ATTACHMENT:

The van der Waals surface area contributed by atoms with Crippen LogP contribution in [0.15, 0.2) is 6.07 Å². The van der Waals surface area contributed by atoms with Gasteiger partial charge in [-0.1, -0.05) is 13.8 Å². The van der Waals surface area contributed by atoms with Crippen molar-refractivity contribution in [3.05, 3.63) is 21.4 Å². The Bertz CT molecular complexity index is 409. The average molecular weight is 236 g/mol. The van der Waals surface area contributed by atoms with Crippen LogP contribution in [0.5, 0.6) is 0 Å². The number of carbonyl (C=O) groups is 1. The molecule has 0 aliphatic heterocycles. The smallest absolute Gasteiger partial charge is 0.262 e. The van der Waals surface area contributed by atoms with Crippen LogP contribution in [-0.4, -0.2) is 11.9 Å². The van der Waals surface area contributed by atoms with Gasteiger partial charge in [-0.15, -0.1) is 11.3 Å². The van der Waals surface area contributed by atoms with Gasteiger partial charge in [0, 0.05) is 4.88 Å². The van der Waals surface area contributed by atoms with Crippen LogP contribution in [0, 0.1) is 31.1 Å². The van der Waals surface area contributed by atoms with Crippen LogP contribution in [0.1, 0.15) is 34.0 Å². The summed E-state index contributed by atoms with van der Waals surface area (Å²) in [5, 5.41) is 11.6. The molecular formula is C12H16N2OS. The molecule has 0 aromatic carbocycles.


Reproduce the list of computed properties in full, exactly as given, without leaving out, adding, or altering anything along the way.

The van der Waals surface area contributed by atoms with Crippen LogP contribution in [0.15, 0.2) is 6.07 Å². The van der Waals surface area contributed by atoms with Gasteiger partial charge in [-0.1, -0.05) is 13.8 Å². The van der Waals surface area contributed by atoms with Crippen molar-refractivity contribution in [3.05, 3.63) is 21.4 Å². The Bertz CT molecular complexity index is 409. The average molecular weight is 236 g/mol. The van der Waals surface area contributed by atoms with Crippen LogP contribution in [0.5, 0.6) is 0 Å². The number of carbonyl (C=O) groups is 1. The molecule has 0 aliphatic heterocycles. The smallest absolute Gasteiger partial charge is 0.262 e. The van der Waals surface area contributed by atoms with Crippen LogP contribution in [-0.4, -0.2) is 11.9 Å². The van der Waals surface area contributed by atoms with Gasteiger partial charge in [-0.15, -0.1) is 11.3 Å². The van der Waals surface area contributed by atoms with Gasteiger partial charge in [0, 0.05) is 4.88 Å². The van der Waals surface area contributed by atoms with Crippen LogP contribution in [0, 0.1) is 31.1 Å². The van der Waals surface area contributed by atoms with Crippen LogP contribution in [0.1, 0.15) is 34.0 Å². The summed E-state index contributed by atoms with van der Waals surface area (Å²) in [5, 5.41) is 11.6. The molecular formula is C12H16N2OS. The molecule has 0 aromatic carbocycles.